2013 Academic Year Seminars
It is sometimes necessary to determine whether a feedback interconnection is internally stable or not using limited information on the systems constituting the feedback loop. The small-gain theorem and the passivity theorem are two examples of such results. Determining the internal stability of feedback interconnections using restricted quantification of systems is important in domains such as robust control (because limited quantification of systems gives rise to classes of uncertainties that can be tackled in different applications) and multiple-model robust adaptive control (because it is frequently desirable to know whether a controller update is stabilising or not on an unknown plant using only signal data). This talk will present two new recent results that establish internal stability of feedback interconnections using only restricted information on the systems constituting the feedback loop.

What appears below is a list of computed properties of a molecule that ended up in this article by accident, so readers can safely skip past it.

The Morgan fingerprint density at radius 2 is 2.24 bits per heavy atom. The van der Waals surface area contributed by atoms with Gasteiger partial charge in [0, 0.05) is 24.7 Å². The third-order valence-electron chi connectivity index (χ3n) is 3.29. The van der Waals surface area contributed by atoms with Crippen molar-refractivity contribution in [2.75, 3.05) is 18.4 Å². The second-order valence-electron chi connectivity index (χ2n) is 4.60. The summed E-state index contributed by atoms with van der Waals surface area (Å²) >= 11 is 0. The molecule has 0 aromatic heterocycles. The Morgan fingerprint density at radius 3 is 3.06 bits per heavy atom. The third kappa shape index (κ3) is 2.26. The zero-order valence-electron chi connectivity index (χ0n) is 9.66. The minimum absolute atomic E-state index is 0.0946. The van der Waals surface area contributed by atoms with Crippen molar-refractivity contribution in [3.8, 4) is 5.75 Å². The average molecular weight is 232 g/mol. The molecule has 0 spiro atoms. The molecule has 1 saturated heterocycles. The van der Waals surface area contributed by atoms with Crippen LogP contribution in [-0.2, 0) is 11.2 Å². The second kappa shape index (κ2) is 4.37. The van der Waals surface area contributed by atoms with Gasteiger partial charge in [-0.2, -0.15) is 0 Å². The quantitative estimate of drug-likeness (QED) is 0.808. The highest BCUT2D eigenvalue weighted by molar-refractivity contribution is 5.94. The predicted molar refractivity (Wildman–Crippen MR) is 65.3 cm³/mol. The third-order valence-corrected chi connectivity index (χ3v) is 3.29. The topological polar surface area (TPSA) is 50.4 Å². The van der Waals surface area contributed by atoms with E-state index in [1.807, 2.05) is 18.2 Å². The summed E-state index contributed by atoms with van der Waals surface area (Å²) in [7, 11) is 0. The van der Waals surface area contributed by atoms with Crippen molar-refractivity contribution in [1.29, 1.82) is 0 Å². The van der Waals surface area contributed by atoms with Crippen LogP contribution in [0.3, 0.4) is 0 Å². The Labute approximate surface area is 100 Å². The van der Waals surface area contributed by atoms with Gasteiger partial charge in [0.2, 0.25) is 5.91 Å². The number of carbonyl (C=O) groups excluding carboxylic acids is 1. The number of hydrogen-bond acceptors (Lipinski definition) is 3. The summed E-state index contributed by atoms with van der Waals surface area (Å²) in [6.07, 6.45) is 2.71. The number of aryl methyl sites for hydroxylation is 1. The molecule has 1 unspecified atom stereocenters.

Dr Alexander Lanzon received his Masters' and Ph.D. degrees in Control Engineering from the University of Cambridge in 1997 and 2000 respectively. Before joining the University of Manchester in 2006,Dr Lanzon held academic positions at Georgia Institute of Technology and the Australian National University. Alexander also received earlier research training at Bauman Moscow State Technical University, Russia,and industrial training at ST-Microelectronics Ltd., National ICT Australia Ltd. and Yaskawa Denki Tokyo Ltd, Japan. His research interests include fundamental theory of feedback systems, robust control and applications to aerospace control (including UAVs and control of new vehicle concepts). Dr Lanzon has authored and co-authered 70 articles in these fields and is a senior member of IEEE and a member of AIAA.